CONFERENCE OF SOUTH PACIFIC COUNCIL OF YOUTH AND CHILDREN’S COURTS HOBART 4 APRIL 2006
Speech by the Honourable Chief Justice Peter Underwood AO
It is my very great pleasure to welcome each of you to this important and significant meeting of the South Pacific Council of Youth and Children’s Courts. A special welcome goes to those who have travelled from overseas to be here, although looking around the room, as the conference is held in Tasmania I think that includes to just about everybody who is here except our Chief Magistrate! I hope that as well as enjoying and benefiting from the conference, you all will have some time left over to look around our island State which always looks particularly beautiful in the early Autumn.
As you know, only 11 years have passed since the predecessor of this organisation held its first meeting. I think it was then known as the Standing Committee of Australia and New Zealand Heads of Youth and Children’s Court. The acronym defies imagination!
In those days, only Australian and New Zealand Courts were involved, but this organisation has come a long way in the last few years, expanding to include Heads of Youth and Children’s Courts from an annually increasing number of countries in the South Pacific. Last year the conference took a major step forward in its growth by holding the conference in Suva, the first time that it has been held outside Australia or New Zealand. This year there is another step forward as I understand that the Council welcomes for the first time Chief Magistrate Naomi Matanitobua from Fiji, Magistrate Iova Geita from PNG and Judge Alo Vaemoa Vaai from Samoa.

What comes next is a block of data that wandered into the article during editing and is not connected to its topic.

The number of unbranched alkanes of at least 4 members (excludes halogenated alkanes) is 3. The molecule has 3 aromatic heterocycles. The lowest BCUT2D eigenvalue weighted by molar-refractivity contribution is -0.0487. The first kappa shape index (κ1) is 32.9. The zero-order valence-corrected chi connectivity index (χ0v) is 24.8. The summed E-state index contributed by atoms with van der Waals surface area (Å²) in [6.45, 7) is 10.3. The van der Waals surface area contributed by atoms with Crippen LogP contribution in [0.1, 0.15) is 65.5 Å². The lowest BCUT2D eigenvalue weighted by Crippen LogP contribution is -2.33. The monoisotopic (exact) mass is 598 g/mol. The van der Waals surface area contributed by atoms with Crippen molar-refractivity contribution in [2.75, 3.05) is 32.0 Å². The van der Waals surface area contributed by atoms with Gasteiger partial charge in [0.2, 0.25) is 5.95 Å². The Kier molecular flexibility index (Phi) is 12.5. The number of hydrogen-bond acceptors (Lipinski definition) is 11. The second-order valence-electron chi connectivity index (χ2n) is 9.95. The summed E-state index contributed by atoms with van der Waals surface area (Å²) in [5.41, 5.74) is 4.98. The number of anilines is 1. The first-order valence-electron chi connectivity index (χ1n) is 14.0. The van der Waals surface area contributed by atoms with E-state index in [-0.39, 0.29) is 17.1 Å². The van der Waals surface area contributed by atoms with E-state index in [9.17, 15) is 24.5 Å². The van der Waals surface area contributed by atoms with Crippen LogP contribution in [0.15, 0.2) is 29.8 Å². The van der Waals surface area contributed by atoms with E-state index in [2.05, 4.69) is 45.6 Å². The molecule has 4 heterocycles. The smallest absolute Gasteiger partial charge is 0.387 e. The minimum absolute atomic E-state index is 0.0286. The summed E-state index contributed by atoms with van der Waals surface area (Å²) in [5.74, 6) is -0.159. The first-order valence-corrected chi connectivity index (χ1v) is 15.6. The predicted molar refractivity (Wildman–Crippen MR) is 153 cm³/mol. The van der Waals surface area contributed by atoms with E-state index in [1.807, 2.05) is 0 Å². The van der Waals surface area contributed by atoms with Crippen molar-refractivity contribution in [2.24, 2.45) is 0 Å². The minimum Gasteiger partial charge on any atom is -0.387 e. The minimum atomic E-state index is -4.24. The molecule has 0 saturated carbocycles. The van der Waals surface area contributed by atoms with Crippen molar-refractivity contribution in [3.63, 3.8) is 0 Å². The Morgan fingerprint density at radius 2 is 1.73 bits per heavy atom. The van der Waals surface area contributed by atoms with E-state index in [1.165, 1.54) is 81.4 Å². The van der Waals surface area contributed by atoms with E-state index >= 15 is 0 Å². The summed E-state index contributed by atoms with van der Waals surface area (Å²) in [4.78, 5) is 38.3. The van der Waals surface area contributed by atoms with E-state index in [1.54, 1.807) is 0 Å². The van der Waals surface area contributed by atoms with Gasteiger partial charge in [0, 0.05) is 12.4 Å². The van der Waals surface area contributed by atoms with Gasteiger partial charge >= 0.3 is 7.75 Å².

The development of specialised legal mechanisms for dealing with young offenders emerged early last century. The focus of those early initiatives was on the welfare of the child, but based on the proposition that state intervention was appropriate.
In a report commissioned by the Scottish Government and published last month, it was noted that early models for dealing with young offenders were either basically justice based or welfare based. In the case of the former, the emphasis was on change and development through social and educational intervention, rather than punishment. In the case of the latter, the underlying principle was that youthful offenders should be held accountable for their actions. The welfare approach tended to concentrate on the underlying causes of offending and the needs of each offender, while the justice approach concentrated on the offence and society’s demand that offenders be held accountable.
Generally speaking, over the years it has become widely accepted that the best approach for dealing with children and youth offenders is to put in place a system which strikes a balance between the welfare approach and the justice approach.